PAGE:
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Lindley Estes is a business writer for The Free Lance-Star and This blog is on Fredericksburg-area business. Send an e-mail to Lindley Estes.

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Meeting between city, Suns called ‘positive’

COMPLETE COVERAGE: View all related stories and images on the Fredericksburg baseball proposal

Here is a rendering showing the layout of the proposed baseball complex at Celebrate Virginia South.

Fredericksburg City Councilman Fred Howe said he is “75 percent” sure that a deal can be reached that would result in the Hagerstown Suns relocating here.

Howe’s upbeat comments came after what he called a “very, very good meeting” that he and Fredericksburg City Manager Bev Cameron held with Suns officials Tuesday evening that lasted about two hours.

“I continue to be optimistic that we can reach a suitable win-win negotiated deal to get the Hagerstown Suns across home plate and to the city,” Howe said, adding that there are still a few “rough edges to smooth over.”

Suns majority owner Bruce Quinn also called the meeting positive and said he is optimistic that terms can be worked out.

Few details about the latest financial terms were released Tuesday evening, but the city is expected to provide a summary of the proposal in the next couple of days.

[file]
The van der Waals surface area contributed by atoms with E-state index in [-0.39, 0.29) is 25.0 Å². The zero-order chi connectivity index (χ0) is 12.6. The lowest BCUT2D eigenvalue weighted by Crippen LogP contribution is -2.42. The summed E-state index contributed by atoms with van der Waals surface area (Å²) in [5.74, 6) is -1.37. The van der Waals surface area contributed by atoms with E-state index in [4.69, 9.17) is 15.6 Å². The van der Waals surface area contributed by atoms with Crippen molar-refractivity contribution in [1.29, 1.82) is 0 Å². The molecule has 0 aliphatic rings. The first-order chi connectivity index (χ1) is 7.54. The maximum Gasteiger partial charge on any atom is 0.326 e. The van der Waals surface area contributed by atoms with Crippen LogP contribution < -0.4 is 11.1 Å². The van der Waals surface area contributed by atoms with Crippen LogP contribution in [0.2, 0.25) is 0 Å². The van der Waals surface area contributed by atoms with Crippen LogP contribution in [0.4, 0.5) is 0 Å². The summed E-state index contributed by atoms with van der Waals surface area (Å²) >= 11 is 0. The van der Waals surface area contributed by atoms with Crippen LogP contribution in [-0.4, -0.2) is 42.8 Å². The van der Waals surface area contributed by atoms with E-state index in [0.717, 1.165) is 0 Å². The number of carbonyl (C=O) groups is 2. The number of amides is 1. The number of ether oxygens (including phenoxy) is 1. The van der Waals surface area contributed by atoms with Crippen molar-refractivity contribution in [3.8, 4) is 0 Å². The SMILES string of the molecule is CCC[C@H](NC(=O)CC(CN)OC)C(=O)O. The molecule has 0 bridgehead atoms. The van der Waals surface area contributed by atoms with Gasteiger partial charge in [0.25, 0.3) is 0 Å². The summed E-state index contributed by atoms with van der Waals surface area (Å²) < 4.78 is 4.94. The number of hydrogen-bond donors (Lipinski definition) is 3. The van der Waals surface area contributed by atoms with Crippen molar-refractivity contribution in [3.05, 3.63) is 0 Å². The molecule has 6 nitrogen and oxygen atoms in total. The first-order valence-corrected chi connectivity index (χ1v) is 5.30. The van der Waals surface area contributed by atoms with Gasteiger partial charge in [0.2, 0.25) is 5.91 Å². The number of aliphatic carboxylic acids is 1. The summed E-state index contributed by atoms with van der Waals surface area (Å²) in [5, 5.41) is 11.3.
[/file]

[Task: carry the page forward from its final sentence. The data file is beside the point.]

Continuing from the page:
City Council could vote on the proposal at its Aug. 27 meeting following a public work session to go over the details.

The Suns, a Class A affiliate of the Washington Nationals, want to build a roughly $38 million complex at Celebrate Virginia South that would include a 5,000-seat multi-purpose stadium, at least five artificial turf fields for baseball and softball, and an 1,800-space parking lot.

The Suns would partner with New Jersey-based Diamond Nation, which would run amateur baseball and softball camps and tournaments on the artificial fields.

The Suns have asked the city to pay for the parking, but most of the remaining upfront costs would be privately financed. The city would contribute to the Suns’ annual debt service with an array of economic incentives, the details of which have not been released.

Howe said Tuesday that “revenues that can be attributed to the team’s economic impact” in the city could be used to help pay the Suns’ debt service on the stadium complex.

Diamond Nation and the Suns have estimated that about 837,000 people would visit the complex annually for Suns games, other stadium events and the many camps, leagues and tournaments that Diamond Nation would run.

They have estimated their economic impact on Fredericksburg — including direct and indirect spending — at about $83 million annually and have predicted that the complex would result in about 28,000 hotel-room nights annually, mostly for people in town for Diamond Nation camps and tournaments.

They also believe the complex could help jump-start the Celebrate Virginia development.

The complex could be built on the 38-acre site that was once proposed for the U.S. National Slavery Museum. The city of Fredericksburg has been trying to sell that land because of unpaid real estate taxes. Baseball organizers have met with former Virginia Gov. Doug Wilder, who has spearheaded the slavery museum, to discuss a negotiated sale of the land.